In both situations, the city and the unions have been unable to come to an agreement on terms of salary and benefits — union proposals would cost the city money; the city offers include no wage increase for workers and a hike in their benefit costs.

The last offer by the 171- member Firefighters Union would include an 8.2 percent wage increase immediately and another 2 percent hike in 2011 and cost Vancouver $3.2 million; the eight commanders and lieutenants in the Police Command union asked for the status quo, which would cost Vancouver about $182,000 over two years.

Both sides can change their proposals at any time before the arbitration date. The Police Command arbitration is set for Thursday; a date is yet to be set for the Firefighters Union.

Vancouver City Manager Eric Holmes said Tuesday that both of the union offers are not tenable in terms of the city’s budget, which saw more than $14 million in cuts from the general fund in 2010. They included the closure of Fire Station 6 and a reduction of police and fire ranks.

“It is inconsistent with city’s current financial condition,” Holmes said.

Firefighter Union President Mark Johnston declined to comment on his union’s request for a raise at the same time that a fire station was shuttered.

“The Local 452 isn’t closing anything,” he said. “The city (council) has the ability to institute a Business and Occupation tax and collect $10 million a year. They have a number of options that for policy reasons they’re not using.”

The council and Holmes have repeatedly indicated a distaste for the B&O tax, and have not voted to bring it back since it was eliminated in the mid-1990s.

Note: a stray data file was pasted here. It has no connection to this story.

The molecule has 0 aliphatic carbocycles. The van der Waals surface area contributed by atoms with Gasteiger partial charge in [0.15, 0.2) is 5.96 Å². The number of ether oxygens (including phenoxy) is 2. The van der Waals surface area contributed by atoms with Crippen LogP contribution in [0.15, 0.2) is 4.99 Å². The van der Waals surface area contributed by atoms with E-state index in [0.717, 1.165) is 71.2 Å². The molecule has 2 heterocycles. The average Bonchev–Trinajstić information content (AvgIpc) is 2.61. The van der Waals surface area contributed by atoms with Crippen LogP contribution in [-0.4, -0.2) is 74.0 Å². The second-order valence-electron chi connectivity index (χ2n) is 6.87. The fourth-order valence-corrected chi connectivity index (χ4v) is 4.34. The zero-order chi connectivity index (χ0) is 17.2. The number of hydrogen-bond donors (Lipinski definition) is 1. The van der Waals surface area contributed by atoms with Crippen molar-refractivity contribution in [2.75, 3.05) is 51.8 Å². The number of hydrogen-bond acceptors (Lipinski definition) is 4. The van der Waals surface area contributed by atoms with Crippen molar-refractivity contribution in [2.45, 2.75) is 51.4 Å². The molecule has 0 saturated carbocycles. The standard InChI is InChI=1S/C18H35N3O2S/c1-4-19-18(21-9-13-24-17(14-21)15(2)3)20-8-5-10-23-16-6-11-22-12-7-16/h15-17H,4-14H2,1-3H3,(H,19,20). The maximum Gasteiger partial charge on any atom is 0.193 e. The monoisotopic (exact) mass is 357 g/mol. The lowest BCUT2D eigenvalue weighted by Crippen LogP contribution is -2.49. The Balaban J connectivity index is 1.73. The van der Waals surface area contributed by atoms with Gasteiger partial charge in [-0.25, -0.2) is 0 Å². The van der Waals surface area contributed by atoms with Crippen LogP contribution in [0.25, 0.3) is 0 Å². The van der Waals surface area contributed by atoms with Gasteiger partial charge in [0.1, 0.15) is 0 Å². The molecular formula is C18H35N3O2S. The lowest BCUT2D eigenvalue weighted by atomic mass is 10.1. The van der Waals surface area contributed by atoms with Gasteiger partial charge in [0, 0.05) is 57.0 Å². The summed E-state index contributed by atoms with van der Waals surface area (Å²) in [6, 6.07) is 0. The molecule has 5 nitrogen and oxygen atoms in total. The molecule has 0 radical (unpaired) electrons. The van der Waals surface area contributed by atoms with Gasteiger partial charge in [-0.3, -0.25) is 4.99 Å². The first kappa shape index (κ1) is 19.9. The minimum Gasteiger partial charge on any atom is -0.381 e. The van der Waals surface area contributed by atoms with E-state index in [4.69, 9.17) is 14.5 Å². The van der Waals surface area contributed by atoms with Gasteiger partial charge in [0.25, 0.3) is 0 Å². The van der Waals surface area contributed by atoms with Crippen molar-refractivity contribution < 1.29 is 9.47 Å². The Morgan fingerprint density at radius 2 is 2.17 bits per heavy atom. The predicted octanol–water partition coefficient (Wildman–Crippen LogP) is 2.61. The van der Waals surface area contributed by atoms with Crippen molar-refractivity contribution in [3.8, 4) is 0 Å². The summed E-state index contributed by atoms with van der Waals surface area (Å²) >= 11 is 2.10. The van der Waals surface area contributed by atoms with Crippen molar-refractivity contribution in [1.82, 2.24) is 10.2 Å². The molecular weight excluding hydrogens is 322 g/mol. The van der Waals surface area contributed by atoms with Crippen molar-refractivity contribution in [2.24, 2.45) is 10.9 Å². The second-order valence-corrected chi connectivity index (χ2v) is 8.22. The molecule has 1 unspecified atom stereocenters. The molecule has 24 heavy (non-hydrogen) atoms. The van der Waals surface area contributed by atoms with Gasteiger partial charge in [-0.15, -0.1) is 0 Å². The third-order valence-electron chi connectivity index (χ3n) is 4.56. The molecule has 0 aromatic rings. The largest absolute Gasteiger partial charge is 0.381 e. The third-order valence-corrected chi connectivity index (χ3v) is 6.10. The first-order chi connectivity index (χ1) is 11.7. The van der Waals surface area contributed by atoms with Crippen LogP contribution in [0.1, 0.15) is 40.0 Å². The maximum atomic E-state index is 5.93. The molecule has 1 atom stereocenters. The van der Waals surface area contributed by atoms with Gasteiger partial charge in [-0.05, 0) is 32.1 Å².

Johnston added: “Just because you ask for something doesn’t mean you get it, and the process is still playing out.”

In their last contract, the rank-and-file firefighters were the first city union to forgo a cost-of-living increase, saving Vancouver $700,000.

In Washington, public safety unions are forbidden to go on strike, meaning that if the two sides are unable to reach an agreement through mediation, the negotiations are settled by an independent state arbitrator. The arbitrator’s decision is binding and cannot be contested by the city or union.

The arbitrator looks at cost of living, as well as a comparison of wages and conditions of departments of similar size on the West Coast. The city’s ability to pay is not considered in the arbitration process.

Johnston said Tuesday that he’s still hopeful the two sides can come to an agreement before arbitration, so that both the city and the union — instead of an arbitrator — have a say in the resolution.

“These are all still negotiations that are ongoing,” Johnston said. “Nothing’s been set in stone yet. We still have plenty of room to offer proposals and counterproposals.”

Arbitration also marks the first time both sides can discuss particulars in the press, but both Holmes and Johnston said they didn’t want to say much and chose their words cautiously. Mike Whitney, shop steward for the Police Commanders, did not return a phone call for comment Tuesday.

The state Public Employee Relations Commission, which handles arbitration, is backlogged with more cases than ever, as unions and cash-strapped cities butt heads over compensation, Johnston noted.

Holmes said that should the arbitrator award wage or benefit increases to the unions, the city council will likely have to have a policy discussion about where further cuts would come from.

He added that part of the city’s legislative agenda for 2011 is to ask that state labor law be changed so the government’s ability to pay becomes part of what an arbitrator can consider.

“When there’s a detachment from the issues … it begins to encroach on the council’s policy role of where they’re going to spend scarce resources,” he said.

Vancouver’s contract with the International Association of Firefighters, Local 452 expired Dec. 31, 2009. The other contract, with the Police Commanders, Office and Professional Employees International Union, Local 11 ended Dec. 31, 2008.

Andrea Damewood: 360-735-4542 or andrea.damewood@columbian.com.